You know that social change is needed

This may be a recent realisation for you, or you may always have known this to be true, somewhere in your mind and heart.

But whether new or old, this knowledge has left you with a question, one which feels more urgent by the day:

What can I do about it all?

Whether the ‘all’ that distresses you most right now is racism and white supremacy, sexism and misogyny, dis/ableism, homophobia and biphobia, transphobia, religious bigotry, classism, vast and growing wealth inequalities, or the inexorable progress of climate change, it’s easy to feel disempowered and helpless in the face of so much injustice and harm, happening every day.

Even reading the list in that last paragraph might leave you feeling that way. (I know I feel close to despair reading it — and I’m the one who wrote it!)

I would guess that you’re already trying to do your bit: supporting campaigns like #BlackLivesMatter and #MeToo with your social media posts or even street actions; interrupting racist, sexist, dis/ableist etc. ‘humour’ and commentary in your day to day interactions, when you feel able; reducing, reusing and recycling, where facilities exist.

But engaging with the world and what is happening right now — all the harm that is being done, often in our names — is hard and it’s painful.

You often feel like you can’t ever do enough.

You’re worried about doing it wrong, and even fear you might be doing more harm than good.

You lose confidence in your ability to choose which action to take or what words to use.

You hate confrontation and fear conflict, and don’t know how to tackle it when it comes up.

You often feel overwhelmed and have to step away, then feel guilty for taking care of yourself when all of these issues feel so damned urgent.

Sometimes, you feel alone and confused. You yearn for support, nourishment, and above all community, but can’t seem to find it, or feel like you have to leave parts of yourself behind to be accepted when you do.

All of us who are engaged in work for social and environmental change feel these things.

We are firm in our commitment to doing what we can, when and where we can, to move the world towards justice, love, and liberation. But often we don’t have access to the emotional support, anxiety-free learning, and deep inner nourishment that would empower and enable us to be clear, confident and joyful in our activism.

That is why the Resilient Activists Learning Space exists.

Resilient because taking action for social justice is often psychologically, emotionally, and spiritually challenging and demanding. We will spiral inward, with courses and programmes to nourish and resource ourselves.

Activists because inner work is not enough: we need to take our work out into the world if we are to bring about the changes we desire to see. We will spiral outward, with courses and programmes to develop practical skills for working with others to bring about change.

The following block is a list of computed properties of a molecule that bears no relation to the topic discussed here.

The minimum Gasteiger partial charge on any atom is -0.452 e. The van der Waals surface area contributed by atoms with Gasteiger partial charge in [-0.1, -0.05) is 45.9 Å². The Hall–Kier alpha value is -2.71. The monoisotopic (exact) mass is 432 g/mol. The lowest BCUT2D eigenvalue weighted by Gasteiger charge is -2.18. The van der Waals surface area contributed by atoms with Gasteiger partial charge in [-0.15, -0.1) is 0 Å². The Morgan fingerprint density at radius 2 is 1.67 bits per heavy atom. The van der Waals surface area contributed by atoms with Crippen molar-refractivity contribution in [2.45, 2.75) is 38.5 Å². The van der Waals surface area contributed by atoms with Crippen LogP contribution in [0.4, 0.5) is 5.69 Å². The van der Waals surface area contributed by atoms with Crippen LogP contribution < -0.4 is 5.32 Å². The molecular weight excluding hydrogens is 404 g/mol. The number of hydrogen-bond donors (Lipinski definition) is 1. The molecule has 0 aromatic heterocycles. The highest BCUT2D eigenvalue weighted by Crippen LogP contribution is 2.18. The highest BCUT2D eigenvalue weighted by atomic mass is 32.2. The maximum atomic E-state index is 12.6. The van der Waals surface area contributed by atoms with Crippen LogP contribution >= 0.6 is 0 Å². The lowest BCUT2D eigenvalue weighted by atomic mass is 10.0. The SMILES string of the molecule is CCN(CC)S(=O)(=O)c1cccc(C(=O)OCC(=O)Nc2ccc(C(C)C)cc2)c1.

Learning Space because we come together to share and learn skills, resources and aptitudes, to try them out, and to find out what works and what doesn’t in our particular circumstances.

What’s on offer?

Through a series of core classes, we

  • work with our place in the world and in social structures;
  • enter into our stories, our bodies, and our energy
  • connect with human and more-than-human support;
  • learn together, as peers;
  • become present, where we are, with all that we hold: our blessings, burdens, joys and challenges
  • face our responsibilities as members of society, as co-creators of culture, and as a part of the web of nature, together.

All without dogma, without judgement, and with as little appropriation as humanly possible.

Who is offering it?

Elinor and a tree

I’m Elinor Predota. That’s me, in the picture on the left. I’ve been learning my way as a resilient activist since I was seven years old, when my parents took me to my first environmental rally.

I have a long and wide-ranging background in activism, community development, spiritual counselling, ritual work, and both formal and informal education. My work centres around the magic of creativity, of relating across difference, and of becoming alive to all that is present within and without us, here and now.

I’m a spiritual counsellor and coach, a storyteller, poet, singer and artist, a spoonie, an anarchist, an intersectional feminist, a mystic, a geek, and a queer, genderfluid, bisexual Witch.

I am fascinated by stories: the stories we tell each other, and the stories we tell ourselves; those stories that we know we are telling, and those that we don’t.

I believe that until we are aware of our stories, we cannot change them; and until we change our stories, we cannot change the world.

While initially all of the material on offer in the Resilient Activists Learning Space is mine, as the space grows, I intend to bring other teachers on board, to expand the perspectives and resources available.